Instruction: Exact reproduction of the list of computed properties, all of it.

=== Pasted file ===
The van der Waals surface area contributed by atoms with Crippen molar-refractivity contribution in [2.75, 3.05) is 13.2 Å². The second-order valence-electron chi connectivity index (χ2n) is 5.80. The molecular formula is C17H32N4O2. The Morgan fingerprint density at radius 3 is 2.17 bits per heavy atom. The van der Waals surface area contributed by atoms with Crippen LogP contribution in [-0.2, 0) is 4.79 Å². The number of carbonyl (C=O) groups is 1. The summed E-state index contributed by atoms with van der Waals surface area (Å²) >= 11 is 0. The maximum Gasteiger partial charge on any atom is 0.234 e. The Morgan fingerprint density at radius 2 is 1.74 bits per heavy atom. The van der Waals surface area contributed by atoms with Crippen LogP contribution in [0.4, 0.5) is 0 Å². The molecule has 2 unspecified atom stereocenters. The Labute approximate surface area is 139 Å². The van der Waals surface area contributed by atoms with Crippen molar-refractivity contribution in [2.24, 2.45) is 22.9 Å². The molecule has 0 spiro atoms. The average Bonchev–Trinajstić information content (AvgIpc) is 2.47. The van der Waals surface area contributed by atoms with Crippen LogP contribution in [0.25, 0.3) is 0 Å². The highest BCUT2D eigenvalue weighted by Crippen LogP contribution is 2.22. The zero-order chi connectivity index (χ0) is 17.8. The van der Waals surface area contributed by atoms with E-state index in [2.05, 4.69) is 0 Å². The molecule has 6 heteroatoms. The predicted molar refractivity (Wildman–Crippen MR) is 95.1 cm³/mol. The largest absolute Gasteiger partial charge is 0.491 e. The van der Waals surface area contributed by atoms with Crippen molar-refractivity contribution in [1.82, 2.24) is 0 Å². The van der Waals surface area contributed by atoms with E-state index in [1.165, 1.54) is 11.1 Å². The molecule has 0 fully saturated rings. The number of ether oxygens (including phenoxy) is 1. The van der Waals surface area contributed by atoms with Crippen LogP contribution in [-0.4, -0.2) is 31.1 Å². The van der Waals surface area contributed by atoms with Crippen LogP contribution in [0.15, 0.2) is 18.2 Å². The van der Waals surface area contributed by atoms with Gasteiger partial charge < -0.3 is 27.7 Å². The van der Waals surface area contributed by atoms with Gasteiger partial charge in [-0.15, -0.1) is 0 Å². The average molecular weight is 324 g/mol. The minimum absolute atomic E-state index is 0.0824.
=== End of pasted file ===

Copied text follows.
The van der Waals surface area contributed by atoms with Crippen molar-refractivity contribution in [2.75, 3.05) is 13.2 Å². The second-order valence-electron chi connectivity index (χ2n) is 5.80. The molecular formula is C17H32N4O2. The Morgan fingerprint density at radius 3 is 2.17 bits per heavy atom. The van der Waals surface area contributed by atoms with Crippen LogP contribution in [-0.2, 0) is 4.79 Å². The number of carbonyl (C=O) groups is 1. The summed E-state index contributed by atoms with van der Waals surface area (Å²) >= 11 is 0. The maximum Gasteiger partial charge on any atom is 0.234 e. The Morgan fingerprint density at radius 2 is 1.74 bits per heavy atom. The van der Waals surface area contributed by atoms with Crippen LogP contribution in [0.4, 0.5) is 0 Å². The molecule has 2 unspecified atom stereocenters. The Labute approximate surface area is 139 Å². The van der Waals surface area contributed by atoms with Crippen molar-refractivity contribution in [2.24, 2.45) is 22.9 Å². The molecule has 0 spiro atoms. The average Bonchev–Trinajstić information content (AvgIpc) is 2.47. The van der Waals surface area contributed by atoms with Crippen LogP contribution in [0.25, 0.3) is 0 Å². The highest BCUT2D eigenvalue weighted by Crippen LogP contribution is 2.22. The zero-order chi connectivity index (χ0) is 17.8. The van der Waals surface area contributed by atoms with E-state index in [2.05, 4.69) is 0 Å². The molecule has 6 heteroatoms. The predicted molar refractivity (Wildman–Crippen MR) is 95.1 cm³/mol. The largest absolute Gasteiger partial charge is 0.491 e. The van der Waals surface area contributed by atoms with Crippen molar-refractivity contribution in [1.82, 2.24) is 0 Å². The van der Waals surface area contributed by atoms with E-state index in [1.165, 1.54) is 11.1 Å². The molecule has 0 fully saturated rings. The number of ether oxygens (including phenoxy) is 1. The van der Waals surface area contributed by atoms with Crippen LogP contribution in [-0.4, -0.2) is 31.1 Å². The van der Waals surface area contributed by atoms with Crippen LogP contribution in [0.15, 0.2) is 18.2 Å². The van der Waals surface area contributed by atoms with Gasteiger partial charge < -0.3 is 27.7 Å². The van der Waals surface area contributed by atoms with Gasteiger partial charge in [-0.15, -0.1) is 0 Å². The average molecular weight is 324 g/mol. The minimum absolute atomic E-state index is 0.0824.